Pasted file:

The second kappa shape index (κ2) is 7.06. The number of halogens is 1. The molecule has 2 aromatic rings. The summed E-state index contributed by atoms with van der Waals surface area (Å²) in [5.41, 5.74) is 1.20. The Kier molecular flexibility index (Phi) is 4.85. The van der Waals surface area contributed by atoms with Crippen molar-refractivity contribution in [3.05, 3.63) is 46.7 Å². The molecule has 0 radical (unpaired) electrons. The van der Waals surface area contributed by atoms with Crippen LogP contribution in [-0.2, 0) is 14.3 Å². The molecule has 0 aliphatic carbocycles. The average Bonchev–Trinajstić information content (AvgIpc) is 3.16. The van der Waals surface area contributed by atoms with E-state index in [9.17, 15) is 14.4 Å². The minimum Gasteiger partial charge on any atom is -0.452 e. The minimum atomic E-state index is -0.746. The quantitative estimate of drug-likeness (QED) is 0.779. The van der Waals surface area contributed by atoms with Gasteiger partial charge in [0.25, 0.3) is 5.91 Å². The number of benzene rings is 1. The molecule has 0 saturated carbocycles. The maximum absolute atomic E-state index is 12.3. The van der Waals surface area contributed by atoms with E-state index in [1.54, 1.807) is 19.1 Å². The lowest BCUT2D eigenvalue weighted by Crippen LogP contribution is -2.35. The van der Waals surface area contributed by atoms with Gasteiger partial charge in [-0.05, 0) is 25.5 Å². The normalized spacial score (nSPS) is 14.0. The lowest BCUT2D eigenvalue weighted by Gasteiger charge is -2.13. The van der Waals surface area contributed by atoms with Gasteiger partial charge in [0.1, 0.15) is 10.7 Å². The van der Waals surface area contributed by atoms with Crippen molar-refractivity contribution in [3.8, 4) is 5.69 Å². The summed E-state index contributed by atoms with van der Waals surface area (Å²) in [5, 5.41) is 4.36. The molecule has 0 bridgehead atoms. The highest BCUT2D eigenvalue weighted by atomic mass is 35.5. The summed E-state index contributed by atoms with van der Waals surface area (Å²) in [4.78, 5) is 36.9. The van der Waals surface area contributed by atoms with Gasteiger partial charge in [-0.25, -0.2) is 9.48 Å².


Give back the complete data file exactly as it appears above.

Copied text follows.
The second kappa shape index (κ2) is 7.06. The number of halogens is 1. The molecule has 2 aromatic rings. The summed E-state index contributed by atoms with van der Waals surface area (Å²) in [5.41, 5.74) is 1.20. The Kier molecular flexibility index (Phi) is 4.85. The van der Waals surface area contributed by atoms with Crippen molar-refractivity contribution in [3.05, 3.63) is 46.7 Å². The molecule has 0 radical (unpaired) electrons. The van der Waals surface area contributed by atoms with Crippen LogP contribution in [-0.2, 0) is 14.3 Å². The molecule has 0 aliphatic carbocycles. The average Bonchev–Trinajstić information content (AvgIpc) is 3.16. The van der Waals surface area contributed by atoms with E-state index in [9.17, 15) is 14.4 Å². The minimum Gasteiger partial charge on any atom is -0.452 e. The minimum atomic E-state index is -0.746. The quantitative estimate of drug-likeness (QED) is 0.779. The van der Waals surface area contributed by atoms with Gasteiger partial charge in [0.25, 0.3) is 5.91 Å². The number of benzene rings is 1. The molecule has 0 saturated carbocycles. The maximum absolute atomic E-state index is 12.3. The van der Waals surface area contributed by atoms with E-state index in [1.54, 1.807) is 19.1 Å². The lowest BCUT2D eigenvalue weighted by Crippen LogP contribution is -2.35. The van der Waals surface area contributed by atoms with Gasteiger partial charge in [-0.05, 0) is 25.5 Å². The normalized spacial score (nSPS) is 14.0. The lowest BCUT2D eigenvalue weighted by Gasteiger charge is -2.13. The van der Waals surface area contributed by atoms with Gasteiger partial charge in [0.1, 0.15) is 10.7 Å². The van der Waals surface area contributed by atoms with Crippen molar-refractivity contribution in [3.8, 4) is 5.69 Å². The summed E-state index contributed by atoms with van der Waals surface area (Å²) in [5, 5.41) is 4.36. The molecule has 0 bridgehead atoms. The highest BCUT2D eigenvalue weighted by atomic mass is 35.5. The summed E-state index contributed by atoms with van der Waals surface area (Å²) in [4.78, 5) is 36.9. The van der Waals surface area contributed by atoms with Gasteiger partial charge in [-0.25, -0.2) is 9.48 Å².